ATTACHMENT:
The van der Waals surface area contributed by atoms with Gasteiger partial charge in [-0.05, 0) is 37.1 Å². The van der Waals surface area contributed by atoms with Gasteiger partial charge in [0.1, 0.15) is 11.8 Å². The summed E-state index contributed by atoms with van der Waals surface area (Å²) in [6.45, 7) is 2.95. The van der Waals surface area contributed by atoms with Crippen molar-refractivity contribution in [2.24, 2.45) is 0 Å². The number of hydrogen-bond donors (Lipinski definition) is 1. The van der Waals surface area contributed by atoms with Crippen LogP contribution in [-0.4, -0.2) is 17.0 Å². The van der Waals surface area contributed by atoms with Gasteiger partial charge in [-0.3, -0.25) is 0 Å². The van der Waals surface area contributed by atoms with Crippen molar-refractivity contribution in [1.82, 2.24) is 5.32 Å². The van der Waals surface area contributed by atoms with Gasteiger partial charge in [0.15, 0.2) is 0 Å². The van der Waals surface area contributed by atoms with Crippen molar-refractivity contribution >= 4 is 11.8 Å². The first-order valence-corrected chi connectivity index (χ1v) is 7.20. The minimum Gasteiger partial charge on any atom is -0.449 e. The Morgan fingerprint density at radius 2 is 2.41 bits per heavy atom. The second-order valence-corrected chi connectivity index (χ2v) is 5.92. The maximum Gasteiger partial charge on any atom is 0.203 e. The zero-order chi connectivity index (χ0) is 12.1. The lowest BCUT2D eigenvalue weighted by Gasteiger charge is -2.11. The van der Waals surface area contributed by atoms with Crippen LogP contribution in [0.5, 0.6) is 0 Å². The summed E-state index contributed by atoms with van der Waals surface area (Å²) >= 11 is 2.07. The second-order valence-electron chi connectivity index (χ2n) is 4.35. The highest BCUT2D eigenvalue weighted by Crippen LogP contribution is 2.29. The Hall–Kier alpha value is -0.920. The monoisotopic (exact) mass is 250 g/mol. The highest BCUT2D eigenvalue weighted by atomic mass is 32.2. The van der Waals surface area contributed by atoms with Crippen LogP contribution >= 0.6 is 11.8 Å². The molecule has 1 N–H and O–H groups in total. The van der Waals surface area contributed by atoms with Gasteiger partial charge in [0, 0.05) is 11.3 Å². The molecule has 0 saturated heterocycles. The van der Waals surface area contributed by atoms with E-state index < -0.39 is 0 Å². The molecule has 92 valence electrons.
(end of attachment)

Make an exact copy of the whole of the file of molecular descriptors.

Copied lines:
The van der Waals surface area contributed by atoms with Gasteiger partial charge in [-0.05, 0) is 37.1 Å². The van der Waals surface area contributed by atoms with Gasteiger partial charge in [0.1, 0.15) is 11.8 Å². The summed E-state index contributed by atoms with van der Waals surface area (Å²) in [6.45, 7) is 2.95. The van der Waals surface area contributed by atoms with Crippen molar-refractivity contribution in [2.24, 2.45) is 0 Å². The number of hydrogen-bond donors (Lipinski definition) is 1. The van der Waals surface area contributed by atoms with Crippen LogP contribution in [-0.4, -0.2) is 17.0 Å². The van der Waals surface area contributed by atoms with Gasteiger partial charge in [-0.3, -0.25) is 0 Å². The van der Waals surface area contributed by atoms with Crippen molar-refractivity contribution in [1.82, 2.24) is 5.32 Å². The van der Waals surface area contributed by atoms with Gasteiger partial charge in [0.15, 0.2) is 0 Å². The van der Waals surface area contributed by atoms with Crippen molar-refractivity contribution >= 4 is 11.8 Å². The first-order valence-corrected chi connectivity index (χ1v) is 7.20. The minimum Gasteiger partial charge on any atom is -0.449 e. The Morgan fingerprint density at radius 2 is 2.41 bits per heavy atom. The second-order valence-corrected chi connectivity index (χ2v) is 5.92. The maximum Gasteiger partial charge on any atom is 0.203 e. The zero-order chi connectivity index (χ0) is 12.1. The lowest BCUT2D eigenvalue weighted by Gasteiger charge is -2.11. The van der Waals surface area contributed by atoms with Crippen LogP contribution in [0.5, 0.6) is 0 Å². The summed E-state index contributed by atoms with van der Waals surface area (Å²) >= 11 is 2.07. The second-order valence-electron chi connectivity index (χ2n) is 4.35. The highest BCUT2D eigenvalue weighted by Crippen LogP contribution is 2.29. The Hall–Kier alpha value is -0.920. The monoisotopic (exact) mass is 250 g/mol. The highest BCUT2D eigenvalue weighted by atomic mass is 32.2. The van der Waals surface area contributed by atoms with Crippen LogP contribution >= 0.6 is 11.8 Å². The molecule has 1 N–H and O–H groups in total. The van der Waals surface area contributed by atoms with Gasteiger partial charge in [0, 0.05) is 11.3 Å². The molecule has 0 saturated heterocycles. The van der Waals surface area contributed by atoms with E-state index < -0.39 is 0 Å². The molecule has 92 valence electrons.